Facioscapulohumeral muscular dystrophy (FSHD) is a genetic disorder that affects the muscles of the face, shoulders, and upper arms. It is one of the most common forms of muscular dystrophy, with an estimated prevalence of 1 in 8,000 individuals worldwide. FSHD is caused by a genetic mutation that affects the expression of a protein called DUX4, which is normally suppressed in skeletal muscle.
The characteristic feature of FSHD is progressive weakness and wasting of the muscles in the face, shoulders, and upper arms. Symptoms typically appear in adolescence or early adulthood, and can range from mild weakness to severe disability. Facial weakness can cause difficulty with facial expressions, such as smiling or whistling. Shoulder weakness can cause difficulty raising the arms above the head, while weakness in the upper arms can make it difficult to perform tasks such as brushing the hair or lifting objects.
Other symptoms of FSHD may include hearing loss, vision problems, and foot drop. The severity of symptoms can vary widely between individuals, even within the same family.
Diagnosis of FSHD is typically based on a combination of clinical symptoms, family history, and genetic testing. There are two types of FSHD, known as FSHD type 1 and FSHD type 2. The vast majority of cases are FSHD type 1, which is caused by a genetic mutation on chromosome 4. FSHD type 2 is caused by a mutation on chromosome 18.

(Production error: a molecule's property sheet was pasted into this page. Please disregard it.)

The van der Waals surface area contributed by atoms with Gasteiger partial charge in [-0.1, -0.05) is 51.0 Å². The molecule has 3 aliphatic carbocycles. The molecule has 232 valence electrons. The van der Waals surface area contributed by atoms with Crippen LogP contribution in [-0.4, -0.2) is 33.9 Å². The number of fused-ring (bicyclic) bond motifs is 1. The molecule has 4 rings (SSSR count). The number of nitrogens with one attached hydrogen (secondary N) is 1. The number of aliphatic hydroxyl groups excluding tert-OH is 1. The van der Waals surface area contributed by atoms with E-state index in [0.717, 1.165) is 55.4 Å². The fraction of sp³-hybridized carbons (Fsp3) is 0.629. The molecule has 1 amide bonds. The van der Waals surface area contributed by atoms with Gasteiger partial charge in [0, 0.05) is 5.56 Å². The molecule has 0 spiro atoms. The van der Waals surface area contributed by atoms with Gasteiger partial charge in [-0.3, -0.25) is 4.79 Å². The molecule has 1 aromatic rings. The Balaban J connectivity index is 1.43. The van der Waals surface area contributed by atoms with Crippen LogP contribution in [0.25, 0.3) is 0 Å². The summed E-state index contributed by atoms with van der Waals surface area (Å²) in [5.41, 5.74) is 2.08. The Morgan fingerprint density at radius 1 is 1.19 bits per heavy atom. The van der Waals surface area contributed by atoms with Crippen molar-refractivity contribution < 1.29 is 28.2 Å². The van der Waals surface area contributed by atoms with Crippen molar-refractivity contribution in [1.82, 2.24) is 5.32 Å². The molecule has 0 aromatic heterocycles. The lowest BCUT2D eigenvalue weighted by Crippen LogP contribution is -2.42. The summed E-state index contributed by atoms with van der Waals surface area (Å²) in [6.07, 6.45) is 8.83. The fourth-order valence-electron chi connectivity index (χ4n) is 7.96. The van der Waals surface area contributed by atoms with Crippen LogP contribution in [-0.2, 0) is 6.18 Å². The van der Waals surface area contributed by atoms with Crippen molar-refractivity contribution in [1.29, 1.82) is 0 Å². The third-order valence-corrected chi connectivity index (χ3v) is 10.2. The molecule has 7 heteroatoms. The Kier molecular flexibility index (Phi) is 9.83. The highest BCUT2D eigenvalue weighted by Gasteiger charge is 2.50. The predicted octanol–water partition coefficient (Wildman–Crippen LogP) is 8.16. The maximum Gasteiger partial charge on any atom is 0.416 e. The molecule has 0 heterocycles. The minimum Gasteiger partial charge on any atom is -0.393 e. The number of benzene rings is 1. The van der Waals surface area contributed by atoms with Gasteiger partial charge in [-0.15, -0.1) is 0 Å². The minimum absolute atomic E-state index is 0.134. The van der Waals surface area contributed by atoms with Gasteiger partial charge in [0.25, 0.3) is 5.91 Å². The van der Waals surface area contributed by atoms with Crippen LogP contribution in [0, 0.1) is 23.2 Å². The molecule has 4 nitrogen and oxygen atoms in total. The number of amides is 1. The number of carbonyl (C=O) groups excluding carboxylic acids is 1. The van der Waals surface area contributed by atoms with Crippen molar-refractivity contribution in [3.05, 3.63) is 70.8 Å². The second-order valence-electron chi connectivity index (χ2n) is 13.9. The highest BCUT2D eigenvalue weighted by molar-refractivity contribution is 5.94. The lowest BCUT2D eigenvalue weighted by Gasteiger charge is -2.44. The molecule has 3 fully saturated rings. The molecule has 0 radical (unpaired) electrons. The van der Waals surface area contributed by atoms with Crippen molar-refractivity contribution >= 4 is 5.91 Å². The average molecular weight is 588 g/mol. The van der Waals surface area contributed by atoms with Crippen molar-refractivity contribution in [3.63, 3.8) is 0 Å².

There is currently no cure for FSHD, and treatment is focused on managing the symptoms. Physical therapy can help maintain muscle strength and flexibility, while braces or other assistive devices can help with mobility. In some cases, surgery may be necessary to correct foot drop or other complications.
The long-term outlook for individuals with FSHD varies depending on the severity of the condition. Some individuals may have mild symptoms and a normal lifespan, while others may experience significant disability and reduced life expectancy. There is ongoing research aimed at developing new treatments for FSHD, including gene therapies and drugs that target the underlying genetic mutations.
In conclusion, Facioscapulohumeral muscular dystrophy is a genetic disorder that affects the muscles of the face, shoulders, and upper arms. It is caused by a genetic mutation that affects the expression of a protein called DUX4. Symptoms include progressive weakness and wasting of the muscles, with varying severity. Diagnosis is typically based on a combination of clinical symptoms, family history, and genetic testing. Treatment is focused on managing the symptoms, and there is ongoing research aimed at developing new treatments.